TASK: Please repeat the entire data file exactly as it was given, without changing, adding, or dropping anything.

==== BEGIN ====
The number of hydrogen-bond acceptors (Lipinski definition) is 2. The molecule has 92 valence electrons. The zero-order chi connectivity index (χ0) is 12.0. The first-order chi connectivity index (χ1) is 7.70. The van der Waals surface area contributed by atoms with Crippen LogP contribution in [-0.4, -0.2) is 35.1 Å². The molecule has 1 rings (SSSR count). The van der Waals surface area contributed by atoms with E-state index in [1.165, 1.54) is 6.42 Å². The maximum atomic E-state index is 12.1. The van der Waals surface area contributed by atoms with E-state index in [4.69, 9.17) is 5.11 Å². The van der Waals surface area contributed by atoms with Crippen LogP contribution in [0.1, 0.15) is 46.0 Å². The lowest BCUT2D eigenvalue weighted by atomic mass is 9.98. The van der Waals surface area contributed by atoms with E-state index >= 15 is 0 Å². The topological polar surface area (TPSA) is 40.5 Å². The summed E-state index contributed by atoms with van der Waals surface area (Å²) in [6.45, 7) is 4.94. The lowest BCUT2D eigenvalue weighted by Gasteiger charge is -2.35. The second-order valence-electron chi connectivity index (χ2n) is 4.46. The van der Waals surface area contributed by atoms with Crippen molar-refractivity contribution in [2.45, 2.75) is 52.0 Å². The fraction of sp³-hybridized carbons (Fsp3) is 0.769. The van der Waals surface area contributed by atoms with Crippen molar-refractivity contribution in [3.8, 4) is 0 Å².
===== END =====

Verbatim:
The number of hydrogen-bond acceptors (Lipinski definition) is 2. The molecule has 92 valence electrons. The zero-order chi connectivity index (χ0) is 12.0. The first-order chi connectivity index (χ1) is 7.70. The van der Waals surface area contributed by atoms with Crippen LogP contribution in [-0.4, -0.2) is 35.1 Å². The molecule has 1 rings (SSSR count). The van der Waals surface area contributed by atoms with E-state index in [1.165, 1.54) is 6.42 Å². The maximum atomic E-state index is 12.1. The van der Waals surface area contributed by atoms with E-state index in [4.69, 9.17) is 5.11 Å². The van der Waals surface area contributed by atoms with Crippen LogP contribution in [0.1, 0.15) is 46.0 Å². The lowest BCUT2D eigenvalue weighted by atomic mass is 9.98. The van der Waals surface area contributed by atoms with E-state index >= 15 is 0 Å². The topological polar surface area (TPSA) is 40.5 Å². The summed E-state index contributed by atoms with van der Waals surface area (Å²) in [6.45, 7) is 4.94. The lowest BCUT2D eigenvalue weighted by Gasteiger charge is -2.35. The second-order valence-electron chi connectivity index (χ2n) is 4.46. The van der Waals surface area contributed by atoms with Crippen molar-refractivity contribution in [2.45, 2.75) is 52.0 Å². The fraction of sp³-hybridized carbons (Fsp3) is 0.769. The van der Waals surface area contributed by atoms with Crippen molar-refractivity contribution in [3.8, 4) is 0 Å².